Tonically-activated neuronal currents mediated by N-methyl-D-aspartate receptors (NMDARs) have been hypothesized to contribute to normal neuronal function as well as to neuronal pathology resulting from excessive activation of glutamate receptors (e.g., excitotoxicity). While cortical excitatory cells are very vulnerable to excitotoxic insult, the data regarding resistance of inhibitory cells (or interneurons) are inconsistent. Types of neurons with more pronounced tonic NMDAR current potentially associated with the activation of extrasynaptic NMDARs could be expected to be more vulnerable to excessive activation by glutamate. In this study, we compare tonic activation of NMDARs in excitatory pyramidal cells and inhibitory fast-spiking interneurons in prefrontal cortical slices. We assessed tonic NMDAR current by measuring holding current shift as well as noise reduction following NMDAR blockade after removal of spontaneous glutamate release. In addition, we compared NMDAR miniature EPSCs in both cell types. We demonstrate for the first time that tonic NMDAR currents are present in inhibitory fast-spiking interneurons. We found that the magnitude of tonic NMDAR current is similar in pyramidal cells and fast-spiking interneurons, and that quantal release of glutamate does not significantly impact tonic NMDAR current.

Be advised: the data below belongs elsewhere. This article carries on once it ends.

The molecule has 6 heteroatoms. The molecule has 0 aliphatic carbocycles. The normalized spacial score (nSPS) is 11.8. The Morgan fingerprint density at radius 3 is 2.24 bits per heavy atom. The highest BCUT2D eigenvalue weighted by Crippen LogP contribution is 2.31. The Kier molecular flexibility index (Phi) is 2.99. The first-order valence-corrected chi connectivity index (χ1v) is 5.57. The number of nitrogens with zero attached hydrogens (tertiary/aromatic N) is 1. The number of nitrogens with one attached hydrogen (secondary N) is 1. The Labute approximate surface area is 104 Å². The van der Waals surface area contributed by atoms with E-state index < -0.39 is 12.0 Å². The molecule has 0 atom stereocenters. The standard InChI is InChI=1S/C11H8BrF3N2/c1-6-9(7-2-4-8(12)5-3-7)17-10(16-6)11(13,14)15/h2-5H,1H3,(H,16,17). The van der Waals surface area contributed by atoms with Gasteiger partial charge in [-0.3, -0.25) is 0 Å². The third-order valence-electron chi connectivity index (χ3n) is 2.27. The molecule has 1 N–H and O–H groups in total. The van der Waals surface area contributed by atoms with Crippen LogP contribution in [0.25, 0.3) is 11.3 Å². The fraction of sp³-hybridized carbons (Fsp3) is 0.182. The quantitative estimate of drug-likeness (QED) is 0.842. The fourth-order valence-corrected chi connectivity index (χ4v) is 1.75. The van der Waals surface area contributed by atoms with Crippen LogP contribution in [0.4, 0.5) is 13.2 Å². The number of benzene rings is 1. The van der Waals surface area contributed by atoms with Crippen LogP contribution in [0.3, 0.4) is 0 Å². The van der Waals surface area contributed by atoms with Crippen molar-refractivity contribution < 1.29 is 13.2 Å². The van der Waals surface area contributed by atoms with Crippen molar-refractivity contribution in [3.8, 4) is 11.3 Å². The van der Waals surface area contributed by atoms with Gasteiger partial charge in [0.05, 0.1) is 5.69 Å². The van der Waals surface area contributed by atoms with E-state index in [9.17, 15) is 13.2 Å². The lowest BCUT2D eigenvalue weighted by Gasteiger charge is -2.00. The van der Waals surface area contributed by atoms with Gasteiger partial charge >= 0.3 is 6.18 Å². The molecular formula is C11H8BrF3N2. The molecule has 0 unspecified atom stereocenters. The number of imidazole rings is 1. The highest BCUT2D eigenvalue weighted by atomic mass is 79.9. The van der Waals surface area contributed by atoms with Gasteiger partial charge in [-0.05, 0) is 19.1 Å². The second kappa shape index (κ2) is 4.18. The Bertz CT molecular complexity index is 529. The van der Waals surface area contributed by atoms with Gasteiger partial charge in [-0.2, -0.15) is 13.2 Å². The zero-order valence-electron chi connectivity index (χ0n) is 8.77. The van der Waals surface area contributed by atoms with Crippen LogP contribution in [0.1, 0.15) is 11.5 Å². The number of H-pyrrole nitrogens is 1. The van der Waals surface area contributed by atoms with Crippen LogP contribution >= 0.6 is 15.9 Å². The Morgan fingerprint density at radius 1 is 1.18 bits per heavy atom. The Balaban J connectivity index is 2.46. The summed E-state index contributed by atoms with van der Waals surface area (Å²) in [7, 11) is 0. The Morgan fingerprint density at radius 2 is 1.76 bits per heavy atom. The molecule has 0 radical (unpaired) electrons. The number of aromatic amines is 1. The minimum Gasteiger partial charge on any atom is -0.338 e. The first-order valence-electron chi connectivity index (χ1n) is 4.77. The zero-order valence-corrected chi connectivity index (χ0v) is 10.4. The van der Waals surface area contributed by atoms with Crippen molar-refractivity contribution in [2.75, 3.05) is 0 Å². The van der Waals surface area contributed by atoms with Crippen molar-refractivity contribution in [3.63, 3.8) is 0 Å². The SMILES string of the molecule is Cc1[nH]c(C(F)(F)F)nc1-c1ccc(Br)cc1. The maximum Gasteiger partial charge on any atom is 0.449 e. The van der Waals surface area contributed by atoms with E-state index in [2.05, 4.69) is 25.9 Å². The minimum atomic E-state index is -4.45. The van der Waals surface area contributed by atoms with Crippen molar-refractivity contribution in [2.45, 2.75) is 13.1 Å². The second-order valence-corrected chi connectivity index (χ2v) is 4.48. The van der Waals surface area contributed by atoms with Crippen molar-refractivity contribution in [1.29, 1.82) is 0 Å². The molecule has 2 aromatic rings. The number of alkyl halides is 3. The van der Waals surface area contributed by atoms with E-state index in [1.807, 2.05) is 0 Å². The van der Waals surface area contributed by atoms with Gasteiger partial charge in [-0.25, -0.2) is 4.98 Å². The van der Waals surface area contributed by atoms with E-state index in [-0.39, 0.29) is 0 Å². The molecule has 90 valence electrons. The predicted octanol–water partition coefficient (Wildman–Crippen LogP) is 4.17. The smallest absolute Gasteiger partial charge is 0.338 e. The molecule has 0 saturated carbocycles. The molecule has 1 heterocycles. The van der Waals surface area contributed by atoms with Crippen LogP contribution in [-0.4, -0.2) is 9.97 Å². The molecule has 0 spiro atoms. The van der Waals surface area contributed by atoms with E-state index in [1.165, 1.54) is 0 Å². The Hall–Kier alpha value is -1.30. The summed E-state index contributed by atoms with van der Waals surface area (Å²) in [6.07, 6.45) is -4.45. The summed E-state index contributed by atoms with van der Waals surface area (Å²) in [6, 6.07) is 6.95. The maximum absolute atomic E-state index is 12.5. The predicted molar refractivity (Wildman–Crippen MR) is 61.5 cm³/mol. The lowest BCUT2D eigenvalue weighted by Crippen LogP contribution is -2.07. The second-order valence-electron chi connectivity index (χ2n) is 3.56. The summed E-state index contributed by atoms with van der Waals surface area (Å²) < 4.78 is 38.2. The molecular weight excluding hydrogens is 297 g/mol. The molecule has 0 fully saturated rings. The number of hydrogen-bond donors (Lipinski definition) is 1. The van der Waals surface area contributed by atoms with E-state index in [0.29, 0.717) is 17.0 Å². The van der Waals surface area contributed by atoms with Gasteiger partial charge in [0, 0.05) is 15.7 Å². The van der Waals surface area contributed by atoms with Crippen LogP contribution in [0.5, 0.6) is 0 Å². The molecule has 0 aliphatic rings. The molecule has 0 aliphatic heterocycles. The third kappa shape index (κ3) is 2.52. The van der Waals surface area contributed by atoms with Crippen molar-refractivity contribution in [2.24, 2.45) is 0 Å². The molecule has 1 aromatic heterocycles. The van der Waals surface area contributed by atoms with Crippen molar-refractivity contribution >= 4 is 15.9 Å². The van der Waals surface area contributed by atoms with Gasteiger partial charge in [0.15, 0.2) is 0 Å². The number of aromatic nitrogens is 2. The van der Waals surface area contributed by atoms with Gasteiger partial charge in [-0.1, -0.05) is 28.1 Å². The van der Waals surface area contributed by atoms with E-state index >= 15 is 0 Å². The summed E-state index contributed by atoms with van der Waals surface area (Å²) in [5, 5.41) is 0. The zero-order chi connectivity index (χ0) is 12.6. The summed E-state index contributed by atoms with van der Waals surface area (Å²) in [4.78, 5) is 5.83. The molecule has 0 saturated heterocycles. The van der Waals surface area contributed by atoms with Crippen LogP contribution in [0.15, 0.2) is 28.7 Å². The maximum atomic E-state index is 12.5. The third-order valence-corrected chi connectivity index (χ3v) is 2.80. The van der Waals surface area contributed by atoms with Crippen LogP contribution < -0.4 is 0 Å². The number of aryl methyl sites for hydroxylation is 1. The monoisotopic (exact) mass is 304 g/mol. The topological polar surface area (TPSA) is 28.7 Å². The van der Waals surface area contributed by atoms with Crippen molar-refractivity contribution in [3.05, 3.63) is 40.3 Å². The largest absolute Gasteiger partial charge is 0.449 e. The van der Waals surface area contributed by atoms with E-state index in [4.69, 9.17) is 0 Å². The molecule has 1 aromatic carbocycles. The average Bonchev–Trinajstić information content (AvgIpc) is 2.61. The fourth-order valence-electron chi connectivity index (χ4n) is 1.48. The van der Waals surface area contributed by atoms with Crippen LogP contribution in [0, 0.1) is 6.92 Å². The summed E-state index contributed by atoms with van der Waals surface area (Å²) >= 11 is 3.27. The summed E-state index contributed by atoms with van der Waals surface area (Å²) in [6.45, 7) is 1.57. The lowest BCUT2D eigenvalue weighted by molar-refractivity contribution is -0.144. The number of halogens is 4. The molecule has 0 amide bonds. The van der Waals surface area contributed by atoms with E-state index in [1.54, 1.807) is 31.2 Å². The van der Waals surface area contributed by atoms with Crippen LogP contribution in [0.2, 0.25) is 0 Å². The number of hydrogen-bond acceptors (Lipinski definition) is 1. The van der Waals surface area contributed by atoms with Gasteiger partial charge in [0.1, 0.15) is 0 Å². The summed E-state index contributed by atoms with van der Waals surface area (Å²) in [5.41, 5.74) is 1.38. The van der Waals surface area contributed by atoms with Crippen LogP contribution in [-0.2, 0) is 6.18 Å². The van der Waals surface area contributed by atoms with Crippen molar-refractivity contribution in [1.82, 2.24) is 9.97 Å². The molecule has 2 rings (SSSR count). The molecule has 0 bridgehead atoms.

- N-methyl-D-aspartate receptors
- tonic current
- miniature EPSCs
- fast-spiking interneurons
- pyramidal cells
- Copyright © 2011, Journal of Neurophysiology